A deep look into the crane machinery at Germany’s Palm paper factory



Konecranes investigates the hoisting gears of the critical overhead cranes at the Palm paper factory, with Oil Analysis and Crane Reliability Study (CRS)

Press Release

At the Palm paper factory, located in Aalen in Baden-Württemberg, nine paper machines in five factories annually produce approximately 2.2 million tons of newsprint and corrugated base paper. Correspondingly high are the demands from the double-girder bridge cranes that have been in. “The cranes are in use day and night,” says Sven Bohrer, electrical engineer at the Palm paper factory. “If one should break one day, the production would have to stop, or at least greatly slow down, until the problem is solved. This would cost us time and money.” For this reason, Konecranes has closely investigated the gear oil of the hoisting gears. For the oil analysis at Palm, Konecranes experts took samples from the hoisting gears of the eight double-girder bridge cranes. “The samples are analyzed by our laboratory, which specializes in industrial drive train analysis. Here, the lab staff compares the current state of the oil with the samples taken in 2016 and against the OEM design limits,” says Nico Zamzow. “This way, we also use trend analysis to provide the best possible picture of any change within the condition of the gearbox.” The result for Palm: Seven of the eight cranes were found to be “healthy”, as in the gear oil contained few to no foreign elements or waste substances indicating contamination or wear. However, the gear oil of the automated number 5 crane, used in the roll warehouse, was found to have a noticeable increase in its wear partial count, triggering the lab to issue a “Caution” notification on the analysis report.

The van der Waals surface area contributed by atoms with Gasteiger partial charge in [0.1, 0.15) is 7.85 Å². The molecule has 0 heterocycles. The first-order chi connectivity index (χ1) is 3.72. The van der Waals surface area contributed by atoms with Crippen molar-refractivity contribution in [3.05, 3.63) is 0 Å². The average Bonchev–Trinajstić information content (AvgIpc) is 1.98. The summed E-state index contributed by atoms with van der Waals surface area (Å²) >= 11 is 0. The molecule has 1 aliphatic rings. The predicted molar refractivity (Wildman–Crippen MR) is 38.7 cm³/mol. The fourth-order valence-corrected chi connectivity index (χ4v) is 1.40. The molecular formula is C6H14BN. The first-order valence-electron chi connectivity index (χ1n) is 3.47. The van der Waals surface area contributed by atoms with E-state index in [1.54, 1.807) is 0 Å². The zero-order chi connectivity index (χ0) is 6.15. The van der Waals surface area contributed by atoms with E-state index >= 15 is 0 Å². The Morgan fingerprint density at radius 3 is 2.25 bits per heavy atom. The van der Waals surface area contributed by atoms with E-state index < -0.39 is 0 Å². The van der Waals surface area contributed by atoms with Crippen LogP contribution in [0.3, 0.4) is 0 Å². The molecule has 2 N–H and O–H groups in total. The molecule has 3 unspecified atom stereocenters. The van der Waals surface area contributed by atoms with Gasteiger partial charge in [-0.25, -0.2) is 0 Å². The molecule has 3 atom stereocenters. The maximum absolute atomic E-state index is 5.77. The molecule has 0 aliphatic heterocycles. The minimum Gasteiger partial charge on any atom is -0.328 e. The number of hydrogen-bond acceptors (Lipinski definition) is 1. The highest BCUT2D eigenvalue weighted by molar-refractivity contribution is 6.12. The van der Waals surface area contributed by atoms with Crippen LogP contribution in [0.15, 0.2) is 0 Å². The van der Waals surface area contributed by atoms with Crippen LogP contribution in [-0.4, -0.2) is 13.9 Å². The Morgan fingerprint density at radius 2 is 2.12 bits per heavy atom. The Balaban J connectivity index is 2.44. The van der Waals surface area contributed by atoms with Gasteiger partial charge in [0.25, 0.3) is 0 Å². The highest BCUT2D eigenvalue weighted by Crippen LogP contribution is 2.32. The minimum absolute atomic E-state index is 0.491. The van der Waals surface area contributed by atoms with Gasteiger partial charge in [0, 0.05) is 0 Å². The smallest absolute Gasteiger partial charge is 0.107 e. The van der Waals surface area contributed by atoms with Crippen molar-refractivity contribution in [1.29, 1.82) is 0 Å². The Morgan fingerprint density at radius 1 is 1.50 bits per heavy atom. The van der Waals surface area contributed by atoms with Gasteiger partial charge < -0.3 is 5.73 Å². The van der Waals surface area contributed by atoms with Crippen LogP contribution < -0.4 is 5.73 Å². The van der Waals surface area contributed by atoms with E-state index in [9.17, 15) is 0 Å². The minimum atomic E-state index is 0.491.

If the reason for the wear is not clearly identified and removed, the gear may be permanently damaged. “If the gear is jammed while there is a roll on the hook, it becomes very difficult to recover it and repair the crane,” explains Nico Zamzow. In order to determine whether there is already damage, the Konecranes experts used the Crane Reliability Study (CRS). The modular analysis allows them to check safety-relevant components, such as the hoisting gear as well as the steel structure, the motors, and the electrical equipment of the crane. In the case of Palm, Konecranes used a high-definition video endoscope. “Just like in medicine, we use the endoscope to reach inaccessible places without having to dismantle the entire gear,” says Nico Zamzow.

Following the investigation, the Konecranes experts are certain: The hoisting gear must be replaced. In addition, the cable drum, the cable drum support, the slip-ring unit, the cylinder coupling, and the motor coupling must be renewed. “Thanks to discovering the wear early on, there was no risk to safety and we were able to replace the old gear with a new one without affecting production,” explains Nico Zamzow.